NORTHAMPTON, Mass. (WWLP) – More and more businesses are offering up free Wi-Fi, but the 22News I-Team found, as life becomes more convenient, the chances of your information getting in the wrong hands go way up!
Between your phone, tablet or laptop, just about everyone is connected, everywhere, which tech experts like Yes Computers technician Tony Russell-Smith say is not necessarily a good thing. “You can literally snatch the information right out of the air,” he said.
Before you connect to just any available wireless network he agreed to show us how easy it is for your information to get into the wrong hands.
We set up shop in Thornes Marketplace in Northampton. We plugged in a portable router that anyone can buy and boom! We had our own unsecured network that anyone can start using. We instantly picked it up on our cell phone.
Hackers then take it a step further and configure their computer, along with a modem, to take information from the people using that network. We could easily start snatching their information out of the air, precisely, and the equipment looks just like a normal laptop, we wouldn’t even look suspicious.
And unsuspecting victims are usually too busy to notice anyway. We found someone sitting just a few feet away from us, who was using an unrestricted wireless network to check her personal e-mail until we told her what we were doing and how easy her information would be to steal.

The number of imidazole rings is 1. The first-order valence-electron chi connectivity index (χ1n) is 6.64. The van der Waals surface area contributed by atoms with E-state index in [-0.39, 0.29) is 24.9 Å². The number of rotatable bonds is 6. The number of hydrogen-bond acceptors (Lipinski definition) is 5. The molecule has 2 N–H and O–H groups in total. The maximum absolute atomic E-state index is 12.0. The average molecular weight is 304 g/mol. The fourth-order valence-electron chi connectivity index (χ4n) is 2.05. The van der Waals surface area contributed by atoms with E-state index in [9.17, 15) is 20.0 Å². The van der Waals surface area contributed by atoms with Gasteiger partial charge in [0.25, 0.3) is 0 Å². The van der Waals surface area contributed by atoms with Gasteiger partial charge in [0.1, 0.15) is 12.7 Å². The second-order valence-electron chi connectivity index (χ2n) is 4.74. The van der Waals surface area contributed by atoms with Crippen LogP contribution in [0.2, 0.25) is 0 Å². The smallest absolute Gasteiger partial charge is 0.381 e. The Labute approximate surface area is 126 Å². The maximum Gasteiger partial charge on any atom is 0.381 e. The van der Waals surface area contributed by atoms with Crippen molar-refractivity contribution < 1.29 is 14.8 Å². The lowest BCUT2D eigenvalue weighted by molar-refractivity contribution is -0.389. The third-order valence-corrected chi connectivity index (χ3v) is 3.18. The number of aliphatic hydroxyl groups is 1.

“Yeah, I think I’m logging out right now, seriously,” said Kari Thompson, Northampton.
It’s not just the people who are connecting to the Wi-Fi who need to be extra careful, it’s also those businesses or homeowners who are putting out the signal who also need to be safe. That’s because you could be on the hook for any illegal activity conducted on your wireless network.
Unless of course you lock it up as you would your home. “If you have a password on your network, it becomes more difficult,” Russell-Smith said.
The takeaway? Consider free Wi-Fi, public domain. Anything you do on it can be obtained by anyone trolling for it.
It’s important to remember people can name their wireless networks whatever they want, so just because it says a business name you know and trust, doesn’t mean it is.
Experts suggest you turn off your “sharing” feature when you’re connected to a public Wi-Fi, also keep Wi-Fi off when you aren’t using it.
Also, hold off on typing in protecting information until you’re on a secured site.